film review Dolores documentary about Dolores Huerta

Film Review: ‘Dolores’

UCSC alum looks back on the life of Dolores Huerta in new documentary

‘Dolores’ showcases photographs and clips throughout Dolores Huerta’s life, including her role in the 1965-70 Delano Grape Strike and the subsequent negotiations.

A long-overdue look at a pioneering activist, the new documentary Dolores is first and foremost an homage to Dolores Huerta, who at the ripe age of 87 seems just as vivacious as she was at 25. But it is also, says director Peter Bratt, a political act.

“Film controls the narrative, which ones are pushed and which are left out,” says Bratt, a UCSC alum. “That’s one reason why I was inspired to be a content creator as a person of color, was to challenge media in that way. It’s these critical, important and beautiful voices and stories that make up this country’s complex history, and as far as I’m concerned, there is room for them all.”

Huerta is a co-founder of the first successful farm workers union, United Farm Workers (UFW). She was a chief organizer and negotiator of the 1965 Delano grape strike—the first time workers successfully negotiated a contract with an agricultural enterprise. She popularized the slogan “Si, Se Puede” and was a pioneering advocate for farmworkers rights at a time when many aimed to keep women and people of color out of politics.  

Dolores follows Huerta’s journey as an activist from her late teens to her split from the UFW. It pits the voices of her supporters, Barack Obama and Bobby Kennedy among them, against Richard Nixon, Rush Limbaugh and Bill O’Reilly.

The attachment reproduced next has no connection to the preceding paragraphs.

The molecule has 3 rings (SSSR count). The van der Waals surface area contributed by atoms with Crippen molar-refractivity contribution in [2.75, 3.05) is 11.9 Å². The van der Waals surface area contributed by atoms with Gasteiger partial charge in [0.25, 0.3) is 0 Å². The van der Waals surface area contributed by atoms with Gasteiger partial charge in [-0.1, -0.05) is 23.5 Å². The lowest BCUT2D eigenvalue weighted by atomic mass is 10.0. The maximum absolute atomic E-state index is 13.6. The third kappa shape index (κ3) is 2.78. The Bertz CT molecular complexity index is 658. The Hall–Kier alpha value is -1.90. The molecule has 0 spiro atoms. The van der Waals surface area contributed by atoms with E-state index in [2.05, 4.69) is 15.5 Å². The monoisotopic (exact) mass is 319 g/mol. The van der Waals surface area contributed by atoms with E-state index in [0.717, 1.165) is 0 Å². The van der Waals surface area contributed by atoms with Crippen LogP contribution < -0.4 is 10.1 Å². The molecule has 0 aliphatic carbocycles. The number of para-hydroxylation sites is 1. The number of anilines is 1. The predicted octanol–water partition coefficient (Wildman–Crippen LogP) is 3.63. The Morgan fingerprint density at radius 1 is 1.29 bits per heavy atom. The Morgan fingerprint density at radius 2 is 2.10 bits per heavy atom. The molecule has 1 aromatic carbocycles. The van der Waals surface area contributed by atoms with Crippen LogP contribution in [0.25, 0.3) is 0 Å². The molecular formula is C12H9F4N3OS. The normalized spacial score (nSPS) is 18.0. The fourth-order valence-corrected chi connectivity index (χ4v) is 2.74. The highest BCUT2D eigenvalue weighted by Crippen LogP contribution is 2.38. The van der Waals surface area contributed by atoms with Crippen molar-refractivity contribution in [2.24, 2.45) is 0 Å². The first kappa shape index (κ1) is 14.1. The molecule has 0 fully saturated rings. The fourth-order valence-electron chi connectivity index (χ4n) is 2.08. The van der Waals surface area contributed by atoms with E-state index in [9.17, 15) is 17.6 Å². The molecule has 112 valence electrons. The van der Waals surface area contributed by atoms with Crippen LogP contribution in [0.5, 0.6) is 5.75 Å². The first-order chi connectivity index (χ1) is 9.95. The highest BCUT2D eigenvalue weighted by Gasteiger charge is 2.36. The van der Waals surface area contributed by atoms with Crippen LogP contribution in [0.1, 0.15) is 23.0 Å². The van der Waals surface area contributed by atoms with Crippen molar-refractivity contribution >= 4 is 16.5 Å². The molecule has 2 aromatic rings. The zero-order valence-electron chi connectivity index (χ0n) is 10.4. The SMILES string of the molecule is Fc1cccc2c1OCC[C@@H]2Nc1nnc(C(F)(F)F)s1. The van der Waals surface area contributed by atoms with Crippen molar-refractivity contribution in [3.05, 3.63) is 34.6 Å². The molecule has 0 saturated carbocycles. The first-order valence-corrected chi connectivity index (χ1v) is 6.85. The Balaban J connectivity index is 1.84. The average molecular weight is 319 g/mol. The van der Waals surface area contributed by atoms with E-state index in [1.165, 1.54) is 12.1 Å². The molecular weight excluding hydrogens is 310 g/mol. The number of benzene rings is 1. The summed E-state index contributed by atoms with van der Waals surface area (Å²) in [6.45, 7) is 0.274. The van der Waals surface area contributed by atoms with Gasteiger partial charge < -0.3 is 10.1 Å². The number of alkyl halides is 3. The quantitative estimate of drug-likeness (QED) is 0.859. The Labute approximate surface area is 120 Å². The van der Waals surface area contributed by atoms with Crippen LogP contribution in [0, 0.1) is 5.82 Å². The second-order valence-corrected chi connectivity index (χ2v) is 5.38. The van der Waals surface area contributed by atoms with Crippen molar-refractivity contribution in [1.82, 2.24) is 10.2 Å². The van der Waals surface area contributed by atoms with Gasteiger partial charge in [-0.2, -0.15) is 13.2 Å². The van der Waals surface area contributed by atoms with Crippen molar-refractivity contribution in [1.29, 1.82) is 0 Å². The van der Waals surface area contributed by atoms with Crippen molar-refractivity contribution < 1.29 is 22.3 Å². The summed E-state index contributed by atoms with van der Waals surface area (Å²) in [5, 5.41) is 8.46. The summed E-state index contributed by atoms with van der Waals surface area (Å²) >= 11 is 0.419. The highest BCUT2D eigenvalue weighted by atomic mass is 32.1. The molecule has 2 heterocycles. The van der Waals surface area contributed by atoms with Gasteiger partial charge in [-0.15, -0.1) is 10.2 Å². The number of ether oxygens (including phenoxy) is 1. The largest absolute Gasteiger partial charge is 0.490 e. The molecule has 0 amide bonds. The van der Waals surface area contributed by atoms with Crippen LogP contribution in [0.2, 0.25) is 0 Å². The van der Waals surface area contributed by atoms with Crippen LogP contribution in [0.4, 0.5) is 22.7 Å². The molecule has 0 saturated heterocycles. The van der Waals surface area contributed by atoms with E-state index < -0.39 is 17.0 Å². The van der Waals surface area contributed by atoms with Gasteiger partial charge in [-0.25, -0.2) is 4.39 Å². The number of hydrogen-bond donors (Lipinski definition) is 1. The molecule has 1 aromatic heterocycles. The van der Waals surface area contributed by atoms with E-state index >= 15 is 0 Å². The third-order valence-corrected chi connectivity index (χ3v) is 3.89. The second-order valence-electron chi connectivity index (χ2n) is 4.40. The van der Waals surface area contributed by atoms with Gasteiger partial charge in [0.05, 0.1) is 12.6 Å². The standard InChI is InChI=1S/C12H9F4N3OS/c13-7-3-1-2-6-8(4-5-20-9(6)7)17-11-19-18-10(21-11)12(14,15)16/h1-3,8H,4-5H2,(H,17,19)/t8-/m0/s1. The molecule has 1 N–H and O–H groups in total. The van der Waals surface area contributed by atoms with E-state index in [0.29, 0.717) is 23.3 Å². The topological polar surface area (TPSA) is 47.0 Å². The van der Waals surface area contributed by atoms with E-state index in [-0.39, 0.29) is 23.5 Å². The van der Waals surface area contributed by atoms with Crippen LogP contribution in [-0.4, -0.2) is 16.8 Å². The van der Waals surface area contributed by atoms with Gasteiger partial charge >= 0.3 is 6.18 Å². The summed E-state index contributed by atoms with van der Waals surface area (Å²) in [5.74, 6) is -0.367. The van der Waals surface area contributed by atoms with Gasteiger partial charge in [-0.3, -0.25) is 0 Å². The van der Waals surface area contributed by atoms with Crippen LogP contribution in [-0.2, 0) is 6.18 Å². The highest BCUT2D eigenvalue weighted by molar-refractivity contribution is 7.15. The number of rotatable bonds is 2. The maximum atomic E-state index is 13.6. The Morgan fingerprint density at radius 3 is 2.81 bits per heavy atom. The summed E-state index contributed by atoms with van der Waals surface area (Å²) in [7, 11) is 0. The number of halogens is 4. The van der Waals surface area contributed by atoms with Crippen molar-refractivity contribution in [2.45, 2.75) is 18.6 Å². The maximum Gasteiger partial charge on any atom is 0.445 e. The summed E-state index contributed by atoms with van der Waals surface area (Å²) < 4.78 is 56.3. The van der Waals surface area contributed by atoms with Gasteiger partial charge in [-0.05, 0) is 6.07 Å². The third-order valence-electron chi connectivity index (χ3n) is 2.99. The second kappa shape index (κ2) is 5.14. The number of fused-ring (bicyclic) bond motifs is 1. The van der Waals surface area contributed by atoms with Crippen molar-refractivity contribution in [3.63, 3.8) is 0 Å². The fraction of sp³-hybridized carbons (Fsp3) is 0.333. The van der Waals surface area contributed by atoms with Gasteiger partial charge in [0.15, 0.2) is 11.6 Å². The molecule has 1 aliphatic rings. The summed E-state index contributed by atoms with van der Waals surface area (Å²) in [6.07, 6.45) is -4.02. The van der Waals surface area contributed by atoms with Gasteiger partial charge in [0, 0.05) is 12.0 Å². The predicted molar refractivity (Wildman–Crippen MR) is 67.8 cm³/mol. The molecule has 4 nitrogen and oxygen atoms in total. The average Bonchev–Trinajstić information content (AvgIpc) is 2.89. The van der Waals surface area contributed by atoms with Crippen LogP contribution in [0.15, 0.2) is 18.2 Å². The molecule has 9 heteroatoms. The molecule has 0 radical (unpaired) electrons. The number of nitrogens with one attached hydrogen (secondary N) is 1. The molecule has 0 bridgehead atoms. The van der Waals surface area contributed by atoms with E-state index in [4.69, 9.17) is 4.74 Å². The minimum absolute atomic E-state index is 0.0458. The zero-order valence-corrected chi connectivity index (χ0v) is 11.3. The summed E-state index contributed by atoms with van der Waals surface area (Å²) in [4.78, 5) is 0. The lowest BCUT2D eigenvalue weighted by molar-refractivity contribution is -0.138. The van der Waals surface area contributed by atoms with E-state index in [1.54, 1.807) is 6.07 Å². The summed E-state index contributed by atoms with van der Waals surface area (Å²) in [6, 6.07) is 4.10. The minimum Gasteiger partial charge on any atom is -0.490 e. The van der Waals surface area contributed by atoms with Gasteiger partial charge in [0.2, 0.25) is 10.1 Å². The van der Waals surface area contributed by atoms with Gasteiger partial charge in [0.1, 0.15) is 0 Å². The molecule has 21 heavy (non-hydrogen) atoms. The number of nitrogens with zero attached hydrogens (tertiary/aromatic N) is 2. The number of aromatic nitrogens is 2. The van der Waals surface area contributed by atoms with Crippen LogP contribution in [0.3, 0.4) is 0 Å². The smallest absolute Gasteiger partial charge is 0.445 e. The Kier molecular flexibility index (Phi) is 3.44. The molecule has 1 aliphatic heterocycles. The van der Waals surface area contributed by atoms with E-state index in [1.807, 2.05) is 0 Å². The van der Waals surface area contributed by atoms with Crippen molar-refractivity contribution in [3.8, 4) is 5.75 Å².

Like Huerta, Dolores has something to prove. It’s Bratt’s first go-round at a documentary about a woman that he has a deeply rooted respect for, and who was an icon in the Latino community he grew up in. No pressure, right? He admits it was daunting in more ways than one, not only because she is considered a living legend, but also because of the surprising lack of knowledge and perspective that younger generations have of her achievements. The question, he says, became: “How do we engage an entire generation and introduce them to Dolores and her work, especially when you are competing with so many other platforms like social media?”

Co-produced and backed by Carlos Santana, the film is an unintentionally timely response to the current political climate. Dolores first screened at the Sundance Film Festival on President Donald Trump’s Inauguration Day—where, Bratt recalls, the energy was less than effervescent, despite its ensuing 20-minute standing ovation.

“A lot of people are down. They feel like, ‘What’s the use? My voice doesn’t matter, my votes don’t count,’” he says. “Being around Dolores made me remember that people still have power. People can come together and create change, no matter how bad it gets.”

Dolores is the result of months of archive-combing for clips and photographs spanning seven decades. Though it is celebratory of her life, it doesn’t put her on a pedestal. It follows the hardships of her children, who were scarred from the years their mother spent away following her own path. It acknowledges that to this day, Cesar Chavez often gets more credit than she does for co-creating the UFW, and in spite of her accomplishments, she often still isn’t taken seriously.

Bratt says he was also inspired by Huerta’s love of music and dance—she wanted to be a professional dancer. In the film, Angela Davis poetically points out that in a way, she was a dancer “on the stage of justice.”